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Optimal protection of stabilised dry live bacteria from bile toxicity in oral dosage forms by bile acid adsorbent resins

By Alexander D. Edwards, Pratichi Chatterjee, Krishnaa T. Mahbubani, Cassilda M. Reis and Nigel K.H. Slater

Abstract

We previously found that dried live bacteria of a vaccine strain can be temporarily sensitive to bile acids and suggested that Bile Adsorbing Resins (BAR) can be used in oral vaccine tablets to protect dried bacteria from intestinal bile. Here, we report a quantitative analysis of the ability of BAR to exclude the dye bromophenol blue from penetrating into matrix tablets and also sections of hard capsule shells. Based on this quantitative analysis, we made a fully optimised formulation, comprising 25% w/w of cholestyramine in Vcaps™ HPMC capsules. This gave effectively 100% protection of viability from 4% bile, with 4200-fold more live bacteria recovered from this formulation compared to unprotected dry bacteria. From the image analysis, we found that the filler material or compaction force used had no measurable effect on dye exclusion but did affect the rate of tablet hydration. Increasing the mass fraction of BAR gave more exclusion of dye up to 25% w/w, after which a plateau was reached and no further dye exclusion was seen. More effective dye exclusion was seen with smaller particle sizes (i.e. cholestyramine) and when the BAR was thoroughly dried and disaggregated. Similar results were found when imaging dye penetration into capsule sections or tablets. The predictions of the dye penetration study were tested using capsules filled with dried attenuated Salmonella vaccine plus different BAR types, and the expected protection from bile was found, validating the imaging study. Surprisingly, depending on the capsule shell material, some protection was given by the capsule alone without adding BAR, with Vcaps™ HPMC capsules providing up to 174-fold protection against 1% bile; faster releasing Vcaps Plus™ HPMC capsules and Coni Snap™ gelatin capsules gave less protection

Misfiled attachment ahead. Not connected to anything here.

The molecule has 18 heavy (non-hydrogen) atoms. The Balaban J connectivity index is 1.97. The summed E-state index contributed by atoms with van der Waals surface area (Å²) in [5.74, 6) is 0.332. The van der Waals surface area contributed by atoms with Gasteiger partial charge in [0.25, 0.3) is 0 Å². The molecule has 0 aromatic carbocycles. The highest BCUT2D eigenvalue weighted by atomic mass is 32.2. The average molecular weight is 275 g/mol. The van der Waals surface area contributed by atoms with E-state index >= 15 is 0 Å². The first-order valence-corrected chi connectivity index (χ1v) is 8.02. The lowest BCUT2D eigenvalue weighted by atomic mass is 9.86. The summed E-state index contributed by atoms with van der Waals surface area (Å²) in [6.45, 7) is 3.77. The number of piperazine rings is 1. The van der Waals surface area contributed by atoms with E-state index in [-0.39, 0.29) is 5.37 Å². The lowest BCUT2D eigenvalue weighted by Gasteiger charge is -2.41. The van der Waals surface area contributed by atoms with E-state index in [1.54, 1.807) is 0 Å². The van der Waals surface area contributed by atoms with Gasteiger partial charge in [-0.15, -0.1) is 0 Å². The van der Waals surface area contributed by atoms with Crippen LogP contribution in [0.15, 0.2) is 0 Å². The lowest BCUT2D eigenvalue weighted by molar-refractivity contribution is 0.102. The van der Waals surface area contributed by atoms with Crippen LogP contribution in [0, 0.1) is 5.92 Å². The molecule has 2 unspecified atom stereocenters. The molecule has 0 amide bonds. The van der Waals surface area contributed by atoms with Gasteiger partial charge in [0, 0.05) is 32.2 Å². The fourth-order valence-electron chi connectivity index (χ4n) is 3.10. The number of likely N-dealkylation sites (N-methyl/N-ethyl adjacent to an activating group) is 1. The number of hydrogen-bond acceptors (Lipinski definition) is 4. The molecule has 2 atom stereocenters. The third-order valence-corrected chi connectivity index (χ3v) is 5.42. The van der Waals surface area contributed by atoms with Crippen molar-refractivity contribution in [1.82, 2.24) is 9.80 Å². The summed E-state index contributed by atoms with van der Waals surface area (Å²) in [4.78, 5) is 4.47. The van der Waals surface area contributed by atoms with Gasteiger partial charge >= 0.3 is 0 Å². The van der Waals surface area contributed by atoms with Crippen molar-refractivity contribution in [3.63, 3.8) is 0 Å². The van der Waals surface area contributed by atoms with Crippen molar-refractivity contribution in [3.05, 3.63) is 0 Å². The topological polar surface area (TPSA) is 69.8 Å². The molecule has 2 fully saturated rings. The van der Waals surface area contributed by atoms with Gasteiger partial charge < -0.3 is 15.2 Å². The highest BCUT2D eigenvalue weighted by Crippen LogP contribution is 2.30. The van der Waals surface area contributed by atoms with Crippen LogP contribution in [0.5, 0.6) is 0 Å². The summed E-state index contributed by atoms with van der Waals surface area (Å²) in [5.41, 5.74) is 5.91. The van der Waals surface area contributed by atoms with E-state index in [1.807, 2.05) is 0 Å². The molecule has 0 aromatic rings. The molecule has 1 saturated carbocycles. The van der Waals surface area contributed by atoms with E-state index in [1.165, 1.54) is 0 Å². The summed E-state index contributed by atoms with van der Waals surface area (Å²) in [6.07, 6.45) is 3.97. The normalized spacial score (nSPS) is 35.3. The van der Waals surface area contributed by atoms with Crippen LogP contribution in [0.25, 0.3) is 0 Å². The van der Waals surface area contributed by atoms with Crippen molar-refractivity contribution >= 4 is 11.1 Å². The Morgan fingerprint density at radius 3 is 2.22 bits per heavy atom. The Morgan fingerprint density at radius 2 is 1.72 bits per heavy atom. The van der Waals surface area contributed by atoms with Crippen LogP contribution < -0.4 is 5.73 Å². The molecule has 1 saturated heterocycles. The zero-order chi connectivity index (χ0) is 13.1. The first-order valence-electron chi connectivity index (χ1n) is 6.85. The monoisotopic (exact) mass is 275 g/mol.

Publisher: Elsevier
Year: 2010
OAI identifier: oai:centaur.reading.ac.uk:7999

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